There is a robust and well-documented relationship between lower birthweight (BW) and higher risk of cardiometabolic disease in later life, including Type 2 Diabetes (T2D) and cardiovascular disease. Two major hypotheses have been put forward to explain this association. The first is the Developmental Origins of Health and Disease hypothesis (DOHaD), which posits that adverse intrauterine environments result in fetal growth restriction and increased future risk of cardiometabolic disease through developmental compensation. In contrast, the Fetal Insulin Hypothesis postulates that the same genetic factors that alter intrauterine growth also affect future risk of disease. Broadly speaking, T2D risk alleles in the mother result in higher levels of circulating glucose tending to increase offspring BW. However, many of the same loci in the fetus decrease sensitivity to insulin (an important growth factor for the baby), decreasing offspring BW, and predisposing the child to T2D in later life.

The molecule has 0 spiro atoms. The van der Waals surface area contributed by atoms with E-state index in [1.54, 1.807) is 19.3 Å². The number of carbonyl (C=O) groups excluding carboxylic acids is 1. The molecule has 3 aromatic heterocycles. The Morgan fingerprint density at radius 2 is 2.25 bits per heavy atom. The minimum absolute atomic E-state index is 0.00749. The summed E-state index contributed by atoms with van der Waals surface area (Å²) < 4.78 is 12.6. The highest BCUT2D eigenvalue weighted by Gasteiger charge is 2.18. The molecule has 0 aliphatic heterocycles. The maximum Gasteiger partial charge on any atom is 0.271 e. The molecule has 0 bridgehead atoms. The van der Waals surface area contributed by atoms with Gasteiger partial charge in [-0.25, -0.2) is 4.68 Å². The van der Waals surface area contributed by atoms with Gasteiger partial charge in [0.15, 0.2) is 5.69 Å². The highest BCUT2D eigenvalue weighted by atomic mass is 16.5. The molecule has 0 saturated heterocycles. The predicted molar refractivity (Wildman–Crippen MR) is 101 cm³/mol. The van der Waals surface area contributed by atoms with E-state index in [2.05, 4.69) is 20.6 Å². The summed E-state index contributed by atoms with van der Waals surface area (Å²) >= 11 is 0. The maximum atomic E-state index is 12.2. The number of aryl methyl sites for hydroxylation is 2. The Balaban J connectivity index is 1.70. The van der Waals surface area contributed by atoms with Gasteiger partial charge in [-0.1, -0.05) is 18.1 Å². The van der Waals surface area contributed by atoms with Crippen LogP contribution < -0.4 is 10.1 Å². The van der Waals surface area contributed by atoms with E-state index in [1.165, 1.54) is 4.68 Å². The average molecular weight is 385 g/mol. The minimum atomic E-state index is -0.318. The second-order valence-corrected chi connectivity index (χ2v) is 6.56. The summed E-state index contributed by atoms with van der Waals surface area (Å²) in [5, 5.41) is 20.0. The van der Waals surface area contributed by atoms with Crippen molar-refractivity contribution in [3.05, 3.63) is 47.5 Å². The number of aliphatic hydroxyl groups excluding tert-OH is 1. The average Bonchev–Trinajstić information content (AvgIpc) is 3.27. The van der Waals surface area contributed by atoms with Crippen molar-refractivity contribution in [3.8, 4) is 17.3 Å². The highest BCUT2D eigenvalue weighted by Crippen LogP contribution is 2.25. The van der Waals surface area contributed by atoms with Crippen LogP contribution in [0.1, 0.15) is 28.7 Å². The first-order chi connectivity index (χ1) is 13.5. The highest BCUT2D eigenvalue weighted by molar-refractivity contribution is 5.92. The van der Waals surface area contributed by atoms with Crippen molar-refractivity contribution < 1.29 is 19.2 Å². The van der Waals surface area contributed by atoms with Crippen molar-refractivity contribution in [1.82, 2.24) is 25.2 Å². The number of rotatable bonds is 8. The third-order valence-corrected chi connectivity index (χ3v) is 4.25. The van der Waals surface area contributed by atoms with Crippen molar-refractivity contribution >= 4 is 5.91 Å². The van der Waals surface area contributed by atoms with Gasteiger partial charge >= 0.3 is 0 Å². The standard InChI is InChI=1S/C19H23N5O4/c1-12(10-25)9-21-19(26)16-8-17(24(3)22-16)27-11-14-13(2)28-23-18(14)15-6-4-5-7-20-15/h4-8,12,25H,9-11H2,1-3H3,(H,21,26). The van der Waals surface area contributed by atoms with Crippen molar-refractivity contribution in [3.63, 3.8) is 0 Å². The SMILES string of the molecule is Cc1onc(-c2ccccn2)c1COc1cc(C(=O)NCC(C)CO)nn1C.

Few large-scale studies in the world have data on both mother and offspring and far fewer have genome-wide genetic data on both generations. The HUNT (Helseundersøkelsen i Nord-Trøndelag) has large numbers of mother offspring pairs where the offspring are old enough to start showing symptoms of cardiometabolic disease. Participants of the HUNT2 and HUNT3 have complete information on a variety of cardiometabolic outcomes, including self-reported T2D. By applying innovative statistical techniques developed by our collaborators in the Evans’ group (University of Queensland) to the unique parent-offspring GWAS data from the Norwegian HUNT cohort, we will in this project be able to investigate the relationship between BW and cardiometabolic disease in a way that has not been possible previously.